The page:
Europe at a crossroads: is Letta’s way the right way?

Europe is at a turning point. How we organize competition and our internal market will define the future of the European Union and its citizens. The next five years will see some critical strategic decisions on economic policy - but what will it mean for consumers?

Thu | Jul 11 |



Thu July 11 2024 15:00:00 GMT+0200





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About this webinar

Europe is at a turning point. How we organize competition and the internal market will shape the EU's future. The next five years will bring critical economic policy decisions – but what will they mean for consumers? Huge investments are needed for the EU's green transition, defense, and infrastructure, yet the eurozone is barely growing. With consumer budgets stretched thin, affordable goods and services are crucial. Europe is also shielding itself from perceived unfair competition, like tariffs on Chinese EVs and solar panels, while the US prioritizes its own economy with the Inflation Reduction Act. These actions challenge the global trade that has long benefited Europe. There is a risk that Europe’s push for fair competition could turn into protectionism or corporate favoritism – a thin line to walk. Enter Enrico Letta, former Prime Minister of Italy who is one of many concerned that the EU internal market needs to change so it can strengthen its position on the global stage and in the global marketplace. His report ‘Much more than a market’ looks at what is needed for the next iteration of the single market project to return to the growth, innovation and solidarity which first defined it. Letta’s report will soon be joined by Marco Draghi’s recommendations for increasing European competitiveness, written at the request of the European Commission. As these two reports will undoubtedly influence the next legislature of the European Union, it’s time to take a deep dive into what’s being proposed and ask what they mean for consumers.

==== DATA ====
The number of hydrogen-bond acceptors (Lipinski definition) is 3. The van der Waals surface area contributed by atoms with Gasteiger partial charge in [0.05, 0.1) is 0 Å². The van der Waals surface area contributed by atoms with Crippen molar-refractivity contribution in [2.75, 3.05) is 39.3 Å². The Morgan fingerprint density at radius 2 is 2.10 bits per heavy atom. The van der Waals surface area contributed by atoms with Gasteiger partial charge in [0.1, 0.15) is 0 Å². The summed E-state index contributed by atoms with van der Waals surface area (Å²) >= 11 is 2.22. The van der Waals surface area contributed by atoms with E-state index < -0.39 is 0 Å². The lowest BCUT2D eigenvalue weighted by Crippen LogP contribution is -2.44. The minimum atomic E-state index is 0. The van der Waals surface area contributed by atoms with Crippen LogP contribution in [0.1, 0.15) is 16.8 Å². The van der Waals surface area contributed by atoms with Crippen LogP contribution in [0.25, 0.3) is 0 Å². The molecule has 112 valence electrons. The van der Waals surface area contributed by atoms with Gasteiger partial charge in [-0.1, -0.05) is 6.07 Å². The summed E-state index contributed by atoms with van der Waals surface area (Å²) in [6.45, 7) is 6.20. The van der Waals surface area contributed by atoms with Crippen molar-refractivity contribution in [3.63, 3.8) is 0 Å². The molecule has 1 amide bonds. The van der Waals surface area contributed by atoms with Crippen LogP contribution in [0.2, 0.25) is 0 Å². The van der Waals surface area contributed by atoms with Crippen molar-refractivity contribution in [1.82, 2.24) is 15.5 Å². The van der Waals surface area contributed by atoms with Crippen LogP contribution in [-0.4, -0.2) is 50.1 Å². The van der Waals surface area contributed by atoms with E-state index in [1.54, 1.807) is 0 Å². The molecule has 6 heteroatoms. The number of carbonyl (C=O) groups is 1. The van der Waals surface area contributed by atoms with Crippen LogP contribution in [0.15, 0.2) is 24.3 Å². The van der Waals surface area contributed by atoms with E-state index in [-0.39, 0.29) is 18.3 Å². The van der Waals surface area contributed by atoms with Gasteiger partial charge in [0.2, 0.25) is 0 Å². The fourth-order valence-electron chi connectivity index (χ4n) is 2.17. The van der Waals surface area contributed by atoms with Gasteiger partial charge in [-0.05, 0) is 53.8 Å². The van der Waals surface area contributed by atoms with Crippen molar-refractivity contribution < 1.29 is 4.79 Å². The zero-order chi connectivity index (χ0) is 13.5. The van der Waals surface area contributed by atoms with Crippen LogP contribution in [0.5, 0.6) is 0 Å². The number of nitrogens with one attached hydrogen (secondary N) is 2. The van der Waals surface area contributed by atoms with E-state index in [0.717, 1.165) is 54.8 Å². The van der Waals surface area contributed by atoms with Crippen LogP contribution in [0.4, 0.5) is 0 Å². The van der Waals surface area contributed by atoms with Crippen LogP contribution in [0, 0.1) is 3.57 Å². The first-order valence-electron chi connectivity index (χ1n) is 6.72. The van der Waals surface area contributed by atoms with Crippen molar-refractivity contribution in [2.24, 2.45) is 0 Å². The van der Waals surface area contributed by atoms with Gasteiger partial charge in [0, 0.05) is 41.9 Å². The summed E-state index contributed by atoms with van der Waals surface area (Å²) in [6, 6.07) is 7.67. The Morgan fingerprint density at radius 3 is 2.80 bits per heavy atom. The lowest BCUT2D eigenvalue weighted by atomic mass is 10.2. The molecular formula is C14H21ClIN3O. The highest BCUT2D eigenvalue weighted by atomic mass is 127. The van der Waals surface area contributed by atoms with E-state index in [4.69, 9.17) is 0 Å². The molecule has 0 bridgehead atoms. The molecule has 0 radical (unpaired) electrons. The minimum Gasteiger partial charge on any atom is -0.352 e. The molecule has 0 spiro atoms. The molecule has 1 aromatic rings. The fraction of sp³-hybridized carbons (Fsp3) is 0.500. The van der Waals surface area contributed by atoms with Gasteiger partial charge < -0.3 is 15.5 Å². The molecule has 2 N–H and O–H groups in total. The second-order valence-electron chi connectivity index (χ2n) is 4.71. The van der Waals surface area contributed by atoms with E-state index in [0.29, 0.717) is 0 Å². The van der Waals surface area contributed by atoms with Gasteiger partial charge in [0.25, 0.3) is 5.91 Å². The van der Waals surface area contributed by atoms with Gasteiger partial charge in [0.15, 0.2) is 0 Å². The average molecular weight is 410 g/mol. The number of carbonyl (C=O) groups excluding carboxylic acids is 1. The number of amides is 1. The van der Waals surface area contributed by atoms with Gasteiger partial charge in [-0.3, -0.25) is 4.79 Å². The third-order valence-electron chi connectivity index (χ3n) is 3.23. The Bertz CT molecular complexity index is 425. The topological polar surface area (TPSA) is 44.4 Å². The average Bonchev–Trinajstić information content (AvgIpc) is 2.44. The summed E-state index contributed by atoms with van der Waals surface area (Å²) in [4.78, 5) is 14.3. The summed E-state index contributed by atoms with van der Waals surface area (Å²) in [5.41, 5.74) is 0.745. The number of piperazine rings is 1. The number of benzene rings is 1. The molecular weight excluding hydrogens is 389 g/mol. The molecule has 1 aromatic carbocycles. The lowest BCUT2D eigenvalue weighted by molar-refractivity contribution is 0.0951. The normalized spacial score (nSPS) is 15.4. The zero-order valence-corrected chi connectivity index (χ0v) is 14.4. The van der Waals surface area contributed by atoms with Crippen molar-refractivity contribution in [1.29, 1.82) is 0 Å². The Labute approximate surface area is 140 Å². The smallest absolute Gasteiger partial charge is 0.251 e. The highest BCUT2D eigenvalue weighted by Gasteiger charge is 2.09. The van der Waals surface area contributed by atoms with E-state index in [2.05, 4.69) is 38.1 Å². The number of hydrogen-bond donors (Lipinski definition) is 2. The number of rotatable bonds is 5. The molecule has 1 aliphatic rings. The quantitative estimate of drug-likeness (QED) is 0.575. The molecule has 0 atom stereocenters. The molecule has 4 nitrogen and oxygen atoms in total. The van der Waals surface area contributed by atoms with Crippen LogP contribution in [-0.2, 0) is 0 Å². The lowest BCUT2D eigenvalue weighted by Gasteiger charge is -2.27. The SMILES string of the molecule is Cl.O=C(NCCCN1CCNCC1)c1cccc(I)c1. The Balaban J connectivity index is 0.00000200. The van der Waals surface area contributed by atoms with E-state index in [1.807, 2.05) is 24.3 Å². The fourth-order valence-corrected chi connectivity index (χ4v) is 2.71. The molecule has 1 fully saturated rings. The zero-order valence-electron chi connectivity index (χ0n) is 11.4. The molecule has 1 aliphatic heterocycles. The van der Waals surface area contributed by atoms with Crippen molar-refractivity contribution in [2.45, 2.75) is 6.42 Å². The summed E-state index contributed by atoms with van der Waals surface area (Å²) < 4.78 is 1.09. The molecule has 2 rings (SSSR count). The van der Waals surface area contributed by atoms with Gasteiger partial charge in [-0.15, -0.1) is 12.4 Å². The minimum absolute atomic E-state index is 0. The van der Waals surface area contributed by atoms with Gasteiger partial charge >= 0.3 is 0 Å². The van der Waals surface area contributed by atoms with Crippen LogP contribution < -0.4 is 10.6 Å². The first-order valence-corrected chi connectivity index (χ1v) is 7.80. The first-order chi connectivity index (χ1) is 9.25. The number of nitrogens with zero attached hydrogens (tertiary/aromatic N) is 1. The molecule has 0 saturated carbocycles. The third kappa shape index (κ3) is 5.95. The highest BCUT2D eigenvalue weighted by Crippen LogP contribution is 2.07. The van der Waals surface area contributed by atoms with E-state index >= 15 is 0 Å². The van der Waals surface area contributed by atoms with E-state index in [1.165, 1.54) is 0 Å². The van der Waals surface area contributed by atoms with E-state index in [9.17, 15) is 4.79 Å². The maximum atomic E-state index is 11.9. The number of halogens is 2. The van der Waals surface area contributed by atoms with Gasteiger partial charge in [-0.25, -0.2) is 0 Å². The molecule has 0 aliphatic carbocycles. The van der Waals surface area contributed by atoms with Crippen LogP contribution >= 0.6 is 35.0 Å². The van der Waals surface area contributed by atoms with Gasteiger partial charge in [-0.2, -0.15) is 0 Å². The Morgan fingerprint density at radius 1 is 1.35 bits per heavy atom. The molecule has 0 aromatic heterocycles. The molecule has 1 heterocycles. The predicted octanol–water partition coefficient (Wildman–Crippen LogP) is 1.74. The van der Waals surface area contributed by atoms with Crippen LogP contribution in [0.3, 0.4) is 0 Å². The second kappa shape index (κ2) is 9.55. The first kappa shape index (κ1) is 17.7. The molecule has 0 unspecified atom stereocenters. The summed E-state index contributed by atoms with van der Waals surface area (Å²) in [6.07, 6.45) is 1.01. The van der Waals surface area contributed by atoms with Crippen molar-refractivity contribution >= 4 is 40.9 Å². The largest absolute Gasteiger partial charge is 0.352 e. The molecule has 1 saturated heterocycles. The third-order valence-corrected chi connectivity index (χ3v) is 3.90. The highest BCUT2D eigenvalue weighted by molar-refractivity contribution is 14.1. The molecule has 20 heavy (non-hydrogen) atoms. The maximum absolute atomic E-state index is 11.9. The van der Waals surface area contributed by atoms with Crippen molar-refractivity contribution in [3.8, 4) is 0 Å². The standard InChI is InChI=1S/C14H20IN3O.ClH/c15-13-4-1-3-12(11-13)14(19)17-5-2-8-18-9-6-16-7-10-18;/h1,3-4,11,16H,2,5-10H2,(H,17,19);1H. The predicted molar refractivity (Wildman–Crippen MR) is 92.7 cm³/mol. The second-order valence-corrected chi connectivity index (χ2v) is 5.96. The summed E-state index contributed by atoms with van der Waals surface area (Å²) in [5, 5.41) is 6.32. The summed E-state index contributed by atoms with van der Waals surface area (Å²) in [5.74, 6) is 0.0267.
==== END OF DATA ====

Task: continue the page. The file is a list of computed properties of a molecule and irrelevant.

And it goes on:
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Marco Pierani

Director Public Affairs Euroconsumers

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Kim Watts

Senior Policy Manager, American Chamber of Commerce to the EU (AmCham)

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Stefano da Empoli

President, I-Com, the Institute for Competitiveness

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Erik Berggren

Senior Adviser, Legal and Economics Department, BusinessEurope

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Top questions:


s Europe in danger of stagnating like Japan, standing by as economic powerhouses like the US and China cement their lead?


What is the scale of the investment challenge needed to succeed?


What is the scale of the investment challenge needed to succeed?


Will increasing competitiveness mean bigger companies dominating the single market?


Do all companies/sectors need saving?


Is more or less intervention the key to growth?


Is ‘innovation’ just ‘deregulation’ in disguise?


Where will this leave consumers and consumer protection?


What role is left for consumers in our internal and global market?


How could the EU be more strategic in the use of its single market tools?


Where do we see the EU and its internal market in 20 years?